FPGAs have another leg up on alternative solutions; they can be completely reprogrammed (retooled, in effect) as often as you like, within just a few seconds. This capability allows BlueArc to continually improve and add to the functionality of the SiliconServer.

A Scalable NAS Architecture

BlueArc uses more than a dozen FPGAs in its SiliconServer architecture. This allows distribution of the processing of various elements to achieve additional parallelization. For example, on Titan's Network Interface Module, there are resources dedicated to Ethernet, TCP and UDP processing. In the system's Protocol and File System Modules, there are FPGAs dedicated to further high-level protocol processing and the file system itself. Finally, on the Storage Interface Module, Caching, Locking and Fibre Channel requests are processed. All of these elements on all of the modules are simultaneously doing their work with no effect on the other modules.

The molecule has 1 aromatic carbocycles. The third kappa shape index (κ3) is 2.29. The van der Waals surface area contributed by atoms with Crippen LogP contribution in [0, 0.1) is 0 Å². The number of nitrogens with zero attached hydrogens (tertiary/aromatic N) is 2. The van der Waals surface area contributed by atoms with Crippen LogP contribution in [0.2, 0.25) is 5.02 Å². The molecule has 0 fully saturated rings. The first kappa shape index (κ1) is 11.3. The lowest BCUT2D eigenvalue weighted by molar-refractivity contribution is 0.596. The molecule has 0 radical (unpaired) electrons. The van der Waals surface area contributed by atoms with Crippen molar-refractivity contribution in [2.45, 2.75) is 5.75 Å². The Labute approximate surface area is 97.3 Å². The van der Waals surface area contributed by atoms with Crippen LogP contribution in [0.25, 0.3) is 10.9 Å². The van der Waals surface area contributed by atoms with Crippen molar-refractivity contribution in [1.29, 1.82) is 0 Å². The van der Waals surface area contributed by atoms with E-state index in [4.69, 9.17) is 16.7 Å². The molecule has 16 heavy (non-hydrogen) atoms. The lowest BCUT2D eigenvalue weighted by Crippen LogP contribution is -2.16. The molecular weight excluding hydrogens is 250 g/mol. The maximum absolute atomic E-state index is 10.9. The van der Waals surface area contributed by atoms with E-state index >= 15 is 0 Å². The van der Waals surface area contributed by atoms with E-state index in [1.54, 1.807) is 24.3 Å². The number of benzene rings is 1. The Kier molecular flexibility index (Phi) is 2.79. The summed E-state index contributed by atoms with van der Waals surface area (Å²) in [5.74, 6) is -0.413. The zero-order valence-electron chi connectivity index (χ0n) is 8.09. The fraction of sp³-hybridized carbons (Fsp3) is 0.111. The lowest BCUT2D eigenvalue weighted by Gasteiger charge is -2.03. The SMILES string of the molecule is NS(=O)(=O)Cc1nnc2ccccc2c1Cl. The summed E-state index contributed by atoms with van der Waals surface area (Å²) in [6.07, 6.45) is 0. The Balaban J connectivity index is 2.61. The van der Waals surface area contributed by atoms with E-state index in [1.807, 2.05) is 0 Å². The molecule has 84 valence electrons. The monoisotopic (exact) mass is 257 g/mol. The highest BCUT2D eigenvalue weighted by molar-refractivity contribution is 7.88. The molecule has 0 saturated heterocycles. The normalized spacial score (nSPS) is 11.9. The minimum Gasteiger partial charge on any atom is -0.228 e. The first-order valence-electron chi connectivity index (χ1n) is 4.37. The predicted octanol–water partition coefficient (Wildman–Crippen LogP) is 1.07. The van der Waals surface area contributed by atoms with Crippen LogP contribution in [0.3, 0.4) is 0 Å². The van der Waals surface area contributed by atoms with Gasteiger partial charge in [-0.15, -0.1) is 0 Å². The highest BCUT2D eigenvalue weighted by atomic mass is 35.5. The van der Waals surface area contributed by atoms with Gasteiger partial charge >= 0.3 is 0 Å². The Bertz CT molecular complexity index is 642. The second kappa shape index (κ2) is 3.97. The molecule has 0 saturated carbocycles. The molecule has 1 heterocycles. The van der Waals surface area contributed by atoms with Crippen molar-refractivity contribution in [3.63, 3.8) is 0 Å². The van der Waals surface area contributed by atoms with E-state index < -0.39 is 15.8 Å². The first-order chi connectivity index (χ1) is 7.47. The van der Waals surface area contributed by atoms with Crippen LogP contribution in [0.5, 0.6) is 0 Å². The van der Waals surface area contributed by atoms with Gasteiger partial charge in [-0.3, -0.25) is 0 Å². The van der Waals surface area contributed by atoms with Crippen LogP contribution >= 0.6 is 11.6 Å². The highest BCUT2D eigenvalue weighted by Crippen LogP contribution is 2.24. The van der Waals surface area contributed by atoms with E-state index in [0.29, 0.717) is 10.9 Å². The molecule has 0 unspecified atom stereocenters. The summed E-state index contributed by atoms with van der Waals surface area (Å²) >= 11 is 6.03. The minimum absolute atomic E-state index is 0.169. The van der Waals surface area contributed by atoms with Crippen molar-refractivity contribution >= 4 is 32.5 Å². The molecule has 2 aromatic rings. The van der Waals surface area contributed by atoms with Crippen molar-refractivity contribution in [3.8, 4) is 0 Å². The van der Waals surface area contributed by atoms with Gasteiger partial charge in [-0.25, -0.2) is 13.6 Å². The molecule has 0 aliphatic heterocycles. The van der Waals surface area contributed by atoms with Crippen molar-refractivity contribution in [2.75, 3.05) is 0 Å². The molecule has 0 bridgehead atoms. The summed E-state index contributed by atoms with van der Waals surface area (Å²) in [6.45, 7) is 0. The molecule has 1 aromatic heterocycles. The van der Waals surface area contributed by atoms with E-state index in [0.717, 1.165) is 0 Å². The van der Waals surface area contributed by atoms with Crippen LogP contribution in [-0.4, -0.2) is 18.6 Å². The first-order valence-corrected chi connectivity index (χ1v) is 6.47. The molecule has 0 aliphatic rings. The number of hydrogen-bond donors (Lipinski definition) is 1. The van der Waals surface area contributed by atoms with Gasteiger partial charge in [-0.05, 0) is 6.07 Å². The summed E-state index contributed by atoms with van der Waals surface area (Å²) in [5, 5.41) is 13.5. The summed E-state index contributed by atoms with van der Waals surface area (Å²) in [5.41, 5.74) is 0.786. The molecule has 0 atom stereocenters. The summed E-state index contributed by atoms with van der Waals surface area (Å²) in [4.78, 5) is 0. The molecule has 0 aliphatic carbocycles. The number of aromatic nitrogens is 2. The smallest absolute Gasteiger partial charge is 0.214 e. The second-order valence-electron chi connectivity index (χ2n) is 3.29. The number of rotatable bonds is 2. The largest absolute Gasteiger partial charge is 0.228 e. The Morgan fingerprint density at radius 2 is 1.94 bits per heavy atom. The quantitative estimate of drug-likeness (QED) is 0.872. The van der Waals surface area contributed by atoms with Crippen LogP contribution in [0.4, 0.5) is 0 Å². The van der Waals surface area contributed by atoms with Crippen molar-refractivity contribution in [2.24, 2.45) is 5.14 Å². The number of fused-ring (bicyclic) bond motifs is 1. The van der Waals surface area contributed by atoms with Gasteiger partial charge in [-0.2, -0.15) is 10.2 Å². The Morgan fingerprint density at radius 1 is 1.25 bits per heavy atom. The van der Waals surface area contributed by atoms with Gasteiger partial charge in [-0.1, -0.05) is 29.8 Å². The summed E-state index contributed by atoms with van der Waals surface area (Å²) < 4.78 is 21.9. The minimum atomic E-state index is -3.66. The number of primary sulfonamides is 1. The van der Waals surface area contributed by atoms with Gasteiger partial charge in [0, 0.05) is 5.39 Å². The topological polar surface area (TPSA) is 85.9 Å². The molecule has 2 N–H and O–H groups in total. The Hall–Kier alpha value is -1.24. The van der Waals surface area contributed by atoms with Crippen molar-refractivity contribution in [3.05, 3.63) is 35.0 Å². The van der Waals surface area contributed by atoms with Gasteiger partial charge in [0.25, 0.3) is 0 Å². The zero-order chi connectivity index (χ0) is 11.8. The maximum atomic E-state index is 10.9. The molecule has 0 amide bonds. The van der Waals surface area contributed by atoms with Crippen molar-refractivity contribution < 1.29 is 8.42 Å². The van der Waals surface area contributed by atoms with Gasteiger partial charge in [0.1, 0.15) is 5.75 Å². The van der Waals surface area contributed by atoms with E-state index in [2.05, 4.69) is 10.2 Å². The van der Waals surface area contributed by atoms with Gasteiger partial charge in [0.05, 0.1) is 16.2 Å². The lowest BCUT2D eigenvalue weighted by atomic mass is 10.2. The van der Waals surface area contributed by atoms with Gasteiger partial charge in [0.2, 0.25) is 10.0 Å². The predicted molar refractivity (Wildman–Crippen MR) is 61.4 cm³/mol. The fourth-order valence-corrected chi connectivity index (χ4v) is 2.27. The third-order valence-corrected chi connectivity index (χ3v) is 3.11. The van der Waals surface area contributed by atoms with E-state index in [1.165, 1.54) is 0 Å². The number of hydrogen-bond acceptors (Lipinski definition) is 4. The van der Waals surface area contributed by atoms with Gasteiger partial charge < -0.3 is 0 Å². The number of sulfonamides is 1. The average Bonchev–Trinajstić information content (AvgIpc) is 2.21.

Between these small factories, there is a data super highway. Just as the lanes of a super highway are unidirectional, so are the lanes of the SiliconServer's data pipeline. Data moves through the FPGAs along these pipelines and is processed appropriately as it flows. This is radically different than traditional implementations where data sits in one place and must be operated upon by a CPU, one instruction at a time.

[FIGURE 4 OMITTED]

Conclusion